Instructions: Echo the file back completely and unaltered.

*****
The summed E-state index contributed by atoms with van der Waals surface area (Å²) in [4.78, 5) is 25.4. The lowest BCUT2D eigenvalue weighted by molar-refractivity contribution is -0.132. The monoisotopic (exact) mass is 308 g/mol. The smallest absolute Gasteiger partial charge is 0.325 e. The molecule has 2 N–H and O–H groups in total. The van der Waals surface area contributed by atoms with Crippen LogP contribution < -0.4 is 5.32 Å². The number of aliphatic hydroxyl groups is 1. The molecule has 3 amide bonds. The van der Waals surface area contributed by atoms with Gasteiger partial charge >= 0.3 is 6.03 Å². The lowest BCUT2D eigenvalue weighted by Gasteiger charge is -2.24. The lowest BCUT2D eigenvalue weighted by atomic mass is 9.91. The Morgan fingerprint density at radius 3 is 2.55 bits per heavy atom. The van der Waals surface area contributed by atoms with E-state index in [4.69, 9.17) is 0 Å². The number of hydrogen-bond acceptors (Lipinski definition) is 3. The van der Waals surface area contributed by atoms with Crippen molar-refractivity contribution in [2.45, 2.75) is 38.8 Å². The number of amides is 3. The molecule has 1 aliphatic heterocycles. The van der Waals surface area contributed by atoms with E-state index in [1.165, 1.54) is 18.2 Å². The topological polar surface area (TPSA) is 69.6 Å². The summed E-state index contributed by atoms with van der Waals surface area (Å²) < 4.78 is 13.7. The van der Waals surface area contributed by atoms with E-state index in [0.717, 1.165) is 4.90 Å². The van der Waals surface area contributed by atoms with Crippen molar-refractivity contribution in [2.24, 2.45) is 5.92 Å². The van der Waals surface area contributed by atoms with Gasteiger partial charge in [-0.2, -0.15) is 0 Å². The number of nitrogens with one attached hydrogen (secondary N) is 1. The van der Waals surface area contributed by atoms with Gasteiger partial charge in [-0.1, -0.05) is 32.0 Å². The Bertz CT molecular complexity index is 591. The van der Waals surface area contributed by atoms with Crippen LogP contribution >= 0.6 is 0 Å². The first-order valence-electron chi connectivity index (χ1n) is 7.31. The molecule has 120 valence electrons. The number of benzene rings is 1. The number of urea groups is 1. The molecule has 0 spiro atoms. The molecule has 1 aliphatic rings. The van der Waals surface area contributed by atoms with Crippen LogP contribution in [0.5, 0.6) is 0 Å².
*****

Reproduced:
The summed E-state index contributed by atoms with van der Waals surface area (Å²) in [4.78, 5) is 25.4. The lowest BCUT2D eigenvalue weighted by molar-refractivity contribution is -0.132. The monoisotopic (exact) mass is 308 g/mol. The smallest absolute Gasteiger partial charge is 0.325 e. The molecule has 2 N–H and O–H groups in total. The van der Waals surface area contributed by atoms with Crippen LogP contribution < -0.4 is 5.32 Å². The number of aliphatic hydroxyl groups is 1. The molecule has 3 amide bonds. The van der Waals surface area contributed by atoms with Gasteiger partial charge >= 0.3 is 6.03 Å². The lowest BCUT2D eigenvalue weighted by Gasteiger charge is -2.24. The lowest BCUT2D eigenvalue weighted by atomic mass is 9.91. The Morgan fingerprint density at radius 3 is 2.55 bits per heavy atom. The van der Waals surface area contributed by atoms with E-state index in [4.69, 9.17) is 0 Å². The number of hydrogen-bond acceptors (Lipinski definition) is 3. The van der Waals surface area contributed by atoms with Crippen molar-refractivity contribution in [2.45, 2.75) is 38.8 Å². The number of amides is 3. The molecule has 1 aliphatic heterocycles. The van der Waals surface area contributed by atoms with E-state index in [1.165, 1.54) is 18.2 Å². The topological polar surface area (TPSA) is 69.6 Å². The summed E-state index contributed by atoms with van der Waals surface area (Å²) < 4.78 is 13.7. The van der Waals surface area contributed by atoms with E-state index in [0.717, 1.165) is 4.90 Å². The van der Waals surface area contributed by atoms with Crippen molar-refractivity contribution in [2.24, 2.45) is 5.92 Å². The van der Waals surface area contributed by atoms with Gasteiger partial charge in [-0.2, -0.15) is 0 Å². The number of nitrogens with one attached hydrogen (secondary N) is 1. The van der Waals surface area contributed by atoms with Gasteiger partial charge in [-0.1, -0.05) is 32.0 Å². The Bertz CT molecular complexity index is 591. The van der Waals surface area contributed by atoms with Crippen LogP contribution >= 0.6 is 0 Å². The first-order valence-electron chi connectivity index (χ1n) is 7.31. The molecule has 120 valence electrons. The number of benzene rings is 1. The number of urea groups is 1. The molecule has 0 spiro atoms. The molecule has 1 aliphatic rings. The van der Waals surface area contributed by atoms with Crippen LogP contribution in [0.5, 0.6) is 0 Å².